Book Review – Foyles Philavery by Christopher Foyle Published by Chambers; Reprint edition (27 July 2007)

“I know nothing in the world that has as much power as a word. Sometimes I write one, and look at it, until it begins to shine” –Emily Dickinson

This month, I thought I’d choose something a little different to review. A book that has been in my possession for a number of years and is the perfect companion for all writers and budding writers alike. Scrabble players too, would love this. Anyone, in fact, that like me, has a fascination with words.

Foyle’s Philavery (pronounced fil-a-vuh-ri), a word invented to describe the book, is, according to the introduction, “an idiosyncratic collection of uncommon and pleasing words”. Written by Christopher Foyle; businessman, philanthropist and writer, who took over the running Foyles, the eponymous family bookshop in 1999, first began making a note of unusual words in 1990. This was around the time of the first Gulf War when US commander, General Norman Schwarzkopf, described information he deemed of no value as, ‘bovine scatology’. Not familiar with the latter word, I quickly thumbed the relevant page for its meaning, which immediately saw me laughing out loud. Simply put, bovine scatology is another, more sophisticated way of saying, stupid crap!

Some of my favourite words include, samizdat, which (in the former Communist countries of Eastern Europe) means “the clandestine copying and distribution of writings banned by the government”. Then there’s scriptorium, which is “a room set apart for writing”. And finally, kakistocracy, which, feeling particularly relevant at this present time, stands for, “a system of government in which the rulers are the least competent, least qualified or most unprincipled citizens”.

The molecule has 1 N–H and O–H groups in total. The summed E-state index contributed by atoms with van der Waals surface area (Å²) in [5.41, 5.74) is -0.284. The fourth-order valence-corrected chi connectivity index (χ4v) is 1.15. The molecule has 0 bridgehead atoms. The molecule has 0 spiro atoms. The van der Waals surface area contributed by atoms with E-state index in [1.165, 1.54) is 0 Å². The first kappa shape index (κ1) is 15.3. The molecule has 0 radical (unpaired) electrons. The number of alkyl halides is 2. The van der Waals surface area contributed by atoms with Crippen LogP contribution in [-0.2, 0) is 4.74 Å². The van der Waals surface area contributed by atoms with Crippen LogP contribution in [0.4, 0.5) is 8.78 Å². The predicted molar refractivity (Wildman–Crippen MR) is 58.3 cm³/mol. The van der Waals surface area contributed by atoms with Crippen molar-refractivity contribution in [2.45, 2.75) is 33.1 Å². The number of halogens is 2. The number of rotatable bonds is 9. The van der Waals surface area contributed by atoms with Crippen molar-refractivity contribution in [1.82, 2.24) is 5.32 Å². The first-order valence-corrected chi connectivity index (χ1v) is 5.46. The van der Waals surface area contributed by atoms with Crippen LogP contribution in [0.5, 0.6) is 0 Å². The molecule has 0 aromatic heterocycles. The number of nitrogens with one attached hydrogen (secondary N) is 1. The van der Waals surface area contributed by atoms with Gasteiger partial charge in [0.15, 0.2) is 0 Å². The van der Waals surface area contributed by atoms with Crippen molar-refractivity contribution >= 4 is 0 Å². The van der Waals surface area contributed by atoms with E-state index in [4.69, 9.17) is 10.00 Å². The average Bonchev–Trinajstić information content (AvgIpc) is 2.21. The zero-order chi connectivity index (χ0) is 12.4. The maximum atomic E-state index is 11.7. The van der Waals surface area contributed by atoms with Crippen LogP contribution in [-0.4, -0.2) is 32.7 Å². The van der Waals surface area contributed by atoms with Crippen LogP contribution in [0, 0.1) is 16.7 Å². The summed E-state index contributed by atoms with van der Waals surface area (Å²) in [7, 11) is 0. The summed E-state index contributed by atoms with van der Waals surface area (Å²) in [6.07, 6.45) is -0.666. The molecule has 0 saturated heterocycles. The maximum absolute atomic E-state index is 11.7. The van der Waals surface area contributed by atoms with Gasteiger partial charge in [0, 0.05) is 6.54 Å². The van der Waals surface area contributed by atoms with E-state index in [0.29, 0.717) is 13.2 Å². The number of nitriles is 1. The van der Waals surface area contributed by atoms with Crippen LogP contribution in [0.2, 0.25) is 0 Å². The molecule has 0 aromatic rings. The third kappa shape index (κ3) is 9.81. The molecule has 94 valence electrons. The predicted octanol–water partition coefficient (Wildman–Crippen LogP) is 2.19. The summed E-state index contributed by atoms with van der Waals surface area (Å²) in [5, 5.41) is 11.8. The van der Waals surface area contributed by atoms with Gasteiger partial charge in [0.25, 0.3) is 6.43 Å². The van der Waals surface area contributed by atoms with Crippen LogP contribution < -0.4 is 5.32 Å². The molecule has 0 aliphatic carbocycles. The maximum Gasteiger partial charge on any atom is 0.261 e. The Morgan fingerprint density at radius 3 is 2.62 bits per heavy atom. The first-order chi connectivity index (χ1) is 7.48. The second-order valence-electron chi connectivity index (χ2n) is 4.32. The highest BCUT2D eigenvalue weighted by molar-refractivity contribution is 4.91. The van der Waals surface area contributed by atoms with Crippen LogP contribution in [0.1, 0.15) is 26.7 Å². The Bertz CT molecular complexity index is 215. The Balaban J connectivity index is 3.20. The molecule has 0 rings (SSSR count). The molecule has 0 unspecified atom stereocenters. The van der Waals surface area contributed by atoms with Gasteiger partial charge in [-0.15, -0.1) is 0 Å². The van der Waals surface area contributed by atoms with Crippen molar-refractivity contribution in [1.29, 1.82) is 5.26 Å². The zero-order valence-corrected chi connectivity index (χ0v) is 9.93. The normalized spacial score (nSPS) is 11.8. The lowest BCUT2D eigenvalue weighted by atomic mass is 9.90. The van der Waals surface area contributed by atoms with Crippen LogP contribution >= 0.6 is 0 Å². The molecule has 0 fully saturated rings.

This treasury of unusual, quirky and obscure words is a pure delight. It’s not the kind of book you’ll read in one sitting, but rather one you’ll be drawn to time and again. A must have for all word lovers.

2 thoughts on “Book Review – Foyles Philavery by Christopher Foyle Published by Chambers; Reprint edition (27 July 2007)

  1. I am with you on the application of kakistocracy to our present government. I am however mindful of something I think Harold Wilson said, “A week is a long time in politics,” these things too will pass. Hopefully at some stage in the future the kakistocracy will be replaced with something better.

    Liked by 1 person

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